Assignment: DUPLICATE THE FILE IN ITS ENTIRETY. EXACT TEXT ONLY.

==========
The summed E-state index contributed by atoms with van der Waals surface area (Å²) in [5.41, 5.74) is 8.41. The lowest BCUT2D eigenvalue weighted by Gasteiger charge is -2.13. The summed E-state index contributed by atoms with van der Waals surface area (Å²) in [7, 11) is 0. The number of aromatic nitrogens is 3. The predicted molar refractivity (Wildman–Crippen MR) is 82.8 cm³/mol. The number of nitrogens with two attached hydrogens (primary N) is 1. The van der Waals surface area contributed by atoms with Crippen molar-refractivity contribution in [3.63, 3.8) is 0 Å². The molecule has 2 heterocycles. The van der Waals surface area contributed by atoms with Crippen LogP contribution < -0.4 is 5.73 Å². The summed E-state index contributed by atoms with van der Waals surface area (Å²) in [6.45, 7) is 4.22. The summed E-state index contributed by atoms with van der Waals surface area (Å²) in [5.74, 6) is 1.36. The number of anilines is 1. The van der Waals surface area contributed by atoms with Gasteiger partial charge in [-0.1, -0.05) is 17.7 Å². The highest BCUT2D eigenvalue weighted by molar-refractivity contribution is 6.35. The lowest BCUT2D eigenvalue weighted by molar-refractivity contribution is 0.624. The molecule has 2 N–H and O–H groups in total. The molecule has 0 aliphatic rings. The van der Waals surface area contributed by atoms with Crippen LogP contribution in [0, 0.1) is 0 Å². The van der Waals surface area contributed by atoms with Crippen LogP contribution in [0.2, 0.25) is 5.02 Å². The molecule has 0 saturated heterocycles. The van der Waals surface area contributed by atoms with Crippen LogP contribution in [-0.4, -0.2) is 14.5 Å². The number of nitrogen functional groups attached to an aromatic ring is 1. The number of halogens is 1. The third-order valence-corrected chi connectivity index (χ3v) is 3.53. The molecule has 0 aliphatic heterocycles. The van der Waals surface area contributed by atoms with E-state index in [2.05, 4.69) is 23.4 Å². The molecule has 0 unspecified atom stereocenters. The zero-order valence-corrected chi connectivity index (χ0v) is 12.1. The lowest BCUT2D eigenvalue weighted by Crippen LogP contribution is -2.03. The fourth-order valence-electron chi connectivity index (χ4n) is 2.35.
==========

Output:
The summed E-state index contributed by atoms with van der Waals surface area (Å²) in [5.41, 5.74) is 8.41. The lowest BCUT2D eigenvalue weighted by Gasteiger charge is -2.13. The summed E-state index contributed by atoms with van der Waals surface area (Å²) in [7, 11) is 0. The number of aromatic nitrogens is 3. The predicted molar refractivity (Wildman–Crippen MR) is 82.8 cm³/mol. The number of nitrogens with two attached hydrogens (primary N) is 1. The van der Waals surface area contributed by atoms with Crippen molar-refractivity contribution in [3.63, 3.8) is 0 Å². The molecule has 2 heterocycles. The van der Waals surface area contributed by atoms with Crippen LogP contribution < -0.4 is 5.73 Å². The summed E-state index contributed by atoms with van der Waals surface area (Å²) in [6.45, 7) is 4.22. The summed E-state index contributed by atoms with van der Waals surface area (Å²) in [5.74, 6) is 1.36. The number of anilines is 1. The van der Waals surface area contributed by atoms with Gasteiger partial charge in [-0.1, -0.05) is 17.7 Å². The highest BCUT2D eigenvalue weighted by molar-refractivity contribution is 6.35. The lowest BCUT2D eigenvalue weighted by molar-refractivity contribution is 0.624. The molecule has 2 N–H and O–H groups in total. The molecule has 0 aliphatic rings. The van der Waals surface area contributed by atoms with Crippen LogP contribution in [0, 0.1) is 0 Å². The van der Waals surface area contributed by atoms with Crippen LogP contribution in [0.2, 0.25) is 5.02 Å². The molecule has 0 saturated heterocycles. The van der Waals surface area contributed by atoms with Crippen LogP contribution in [-0.4, -0.2) is 14.5 Å². The number of nitrogen functional groups attached to an aromatic ring is 1. The number of halogens is 1. The third-order valence-corrected chi connectivity index (χ3v) is 3.53. The molecule has 0 aliphatic heterocycles. The van der Waals surface area contributed by atoms with E-state index in [2.05, 4.69) is 23.4 Å². The molecule has 0 unspecified atom stereocenters. The zero-order valence-corrected chi connectivity index (χ0v) is 12.1. The lowest BCUT2D eigenvalue weighted by Crippen LogP contribution is -2.03. The fourth-order valence-electron chi connectivity index (χ4n) is 2.35.